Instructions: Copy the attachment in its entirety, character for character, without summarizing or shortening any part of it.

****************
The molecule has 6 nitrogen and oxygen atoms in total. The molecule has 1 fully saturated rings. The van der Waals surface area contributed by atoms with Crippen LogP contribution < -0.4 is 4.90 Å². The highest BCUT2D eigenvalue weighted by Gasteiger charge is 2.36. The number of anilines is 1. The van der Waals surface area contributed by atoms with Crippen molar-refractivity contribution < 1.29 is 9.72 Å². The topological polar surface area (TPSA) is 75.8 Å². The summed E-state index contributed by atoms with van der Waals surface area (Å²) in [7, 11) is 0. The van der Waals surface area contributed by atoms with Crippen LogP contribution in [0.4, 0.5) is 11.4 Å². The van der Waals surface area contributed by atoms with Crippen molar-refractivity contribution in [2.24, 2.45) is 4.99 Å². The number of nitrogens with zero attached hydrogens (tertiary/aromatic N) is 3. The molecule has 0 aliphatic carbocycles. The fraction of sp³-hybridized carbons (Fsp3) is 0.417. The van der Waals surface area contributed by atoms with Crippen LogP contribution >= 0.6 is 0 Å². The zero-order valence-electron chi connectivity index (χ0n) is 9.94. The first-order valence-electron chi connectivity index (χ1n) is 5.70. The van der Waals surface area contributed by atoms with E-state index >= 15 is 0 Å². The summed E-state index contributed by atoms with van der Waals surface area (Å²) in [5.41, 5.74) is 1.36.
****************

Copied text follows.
The molecule has 6 nitrogen and oxygen atoms in total. The molecule has 1 fully saturated rings. The van der Waals surface area contributed by atoms with Crippen LogP contribution < -0.4 is 4.90 Å². The highest BCUT2D eigenvalue weighted by Gasteiger charge is 2.36. The number of anilines is 1. The van der Waals surface area contributed by atoms with Crippen molar-refractivity contribution < 1.29 is 9.72 Å². The topological polar surface area (TPSA) is 75.8 Å². The summed E-state index contributed by atoms with van der Waals surface area (Å²) in [7, 11) is 0. The van der Waals surface area contributed by atoms with Crippen LogP contribution in [0.4, 0.5) is 11.4 Å². The van der Waals surface area contributed by atoms with Crippen molar-refractivity contribution in [2.24, 2.45) is 4.99 Å². The number of nitrogens with zero attached hydrogens (tertiary/aromatic N) is 3. The molecule has 0 aliphatic carbocycles. The fraction of sp³-hybridized carbons (Fsp3) is 0.417. The van der Waals surface area contributed by atoms with Crippen LogP contribution >= 0.6 is 0 Å². The zero-order valence-electron chi connectivity index (χ0n) is 9.94. The first-order valence-electron chi connectivity index (χ1n) is 5.70. The van der Waals surface area contributed by atoms with E-state index >= 15 is 0 Å². The summed E-state index contributed by atoms with van der Waals surface area (Å²) in [5.41, 5.74) is 1.36.